UT President Gregory Fenves notified the University of his decision regarding the policies for campus carry legislation via email Wednesday morning.
After communicating with the campus carry working group and reviewing the law, Fenves said in the email he will not be implementing a policy against handguns in classrooms.
“I do not believe handguns belong on a university campus, so this decision has been the greatest challenge of my presidency to date,” Fenves said in the email. “As a professor, I understand the deep concerns raised by so many. However, as president, I have an obligation to uphold the law.”
The policy document outlines Fenvess’ decision on campus carry adopts all 25 of the recommendations made in the working group report. The document states guns will generally be allowed in common rooms — but not bedrooms — of residence halls.
According to the email, the Campus Carry Implementation Task Force, which will outline the exact details of putting campus carry into effect, is still determining gun-exclusion zones and guidelines for the policy. Fenves said he will monitor the effect of campus carry rules on recruiting faculty, staff and students.
“It has been a very difficult decision balancing legal requirements with maintaining a productive educational environment,” Fenves said at a press conference.
Rachel Osterloh, president of Senate of College Councils and member of the implementation committee, said she would advocate for student safety and education.
“I think once students have all the information, I think anxieties will start to quell,” said Osterloh, a government and philosophy senior.
The policies and procedures of this decision comply with Senate Bill 11, which allows licensed gun holders age 21 or older to carry a concealed handgun on campus. Gov. Greg Abbott signed the bill last June, and the law will take effect Aug. 1, 2016.
Robert Oxford, member of the Graduate Student Assembly, confronted Fenves at the press conference, stating he failed to represent the overwhelming amount of students who spoke out against campus carry. “It’s unfortunate that Greg Fenves is going to set a passive role to the rest of public universities who are looking to him for leadership,” Oxford said. “They might as well be looking to the Texas legislature for guidance.”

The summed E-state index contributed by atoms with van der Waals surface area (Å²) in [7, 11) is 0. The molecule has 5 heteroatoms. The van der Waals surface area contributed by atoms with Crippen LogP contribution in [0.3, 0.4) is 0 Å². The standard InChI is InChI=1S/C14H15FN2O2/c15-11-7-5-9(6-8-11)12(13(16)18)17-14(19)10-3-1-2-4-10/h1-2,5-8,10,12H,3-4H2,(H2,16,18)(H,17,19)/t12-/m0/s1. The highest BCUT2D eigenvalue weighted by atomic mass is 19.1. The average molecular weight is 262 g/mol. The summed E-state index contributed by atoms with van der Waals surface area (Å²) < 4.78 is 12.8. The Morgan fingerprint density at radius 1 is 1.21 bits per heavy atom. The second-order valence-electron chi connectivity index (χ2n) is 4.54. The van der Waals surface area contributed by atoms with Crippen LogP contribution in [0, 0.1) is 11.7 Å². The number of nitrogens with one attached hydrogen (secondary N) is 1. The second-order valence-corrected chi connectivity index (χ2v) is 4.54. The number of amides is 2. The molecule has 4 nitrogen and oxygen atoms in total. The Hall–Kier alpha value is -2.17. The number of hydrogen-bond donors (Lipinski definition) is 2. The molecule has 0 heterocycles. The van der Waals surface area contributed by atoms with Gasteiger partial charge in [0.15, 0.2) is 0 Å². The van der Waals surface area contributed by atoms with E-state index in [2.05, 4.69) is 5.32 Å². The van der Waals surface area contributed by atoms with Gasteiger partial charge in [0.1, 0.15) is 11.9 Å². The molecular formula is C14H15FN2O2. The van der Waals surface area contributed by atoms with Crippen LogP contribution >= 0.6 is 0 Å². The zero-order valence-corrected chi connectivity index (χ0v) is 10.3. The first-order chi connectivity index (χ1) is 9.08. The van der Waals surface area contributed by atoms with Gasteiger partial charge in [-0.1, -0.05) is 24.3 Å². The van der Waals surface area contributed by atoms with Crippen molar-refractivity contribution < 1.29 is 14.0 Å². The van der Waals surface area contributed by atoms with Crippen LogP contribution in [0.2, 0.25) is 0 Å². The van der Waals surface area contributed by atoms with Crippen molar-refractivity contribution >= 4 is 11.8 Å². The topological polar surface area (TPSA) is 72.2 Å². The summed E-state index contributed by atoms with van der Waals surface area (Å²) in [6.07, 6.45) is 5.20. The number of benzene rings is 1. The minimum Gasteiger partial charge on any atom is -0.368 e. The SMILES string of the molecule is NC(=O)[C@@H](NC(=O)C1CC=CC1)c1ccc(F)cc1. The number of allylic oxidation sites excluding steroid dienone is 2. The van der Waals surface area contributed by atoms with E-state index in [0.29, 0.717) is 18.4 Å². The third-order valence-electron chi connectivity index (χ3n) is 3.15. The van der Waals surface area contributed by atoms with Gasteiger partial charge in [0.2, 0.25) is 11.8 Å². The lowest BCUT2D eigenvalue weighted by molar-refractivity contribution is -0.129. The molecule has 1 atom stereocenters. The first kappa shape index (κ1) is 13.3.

Jacob Williamson, member of Students for Concealed Carry, said he was against campus carry before the statistics changed his mind.
“You are more likely to be killed by a vending machine than by someone using a firearm,” said Williamson, an electrical engineering and computer science senior.
UT System Chancellor William McRaven said he expects faculty to comply with campus carry laws.
“What I’m asking the faculty members is: Give us a chance to show that we can address their concerns in a reasonable manner so they do not feel like it is threatening their ability to have a robust debate or their safety,” McRaven recently said to the Senate State Affairs Committee.
SB 11 allows the UT System Board of Regents to modify campus carry rules submitted by UT System institutions by a two-thirds vote. UT System spokesperson Jenny Caputo said the meeting would likely occur sometime between now and May.
Biology junior Horacio Zamora Jr. said he believes firearms in classrooms will negatively impact learning environments.
“Guns in classrooms won’t make me feel safer,” Zamora said. “It’s just a really bad idea altogether.”
The infographic accompanying this article has been updated to reflect that concealed weapons will NOT be allowed at sporting events. We regret this error.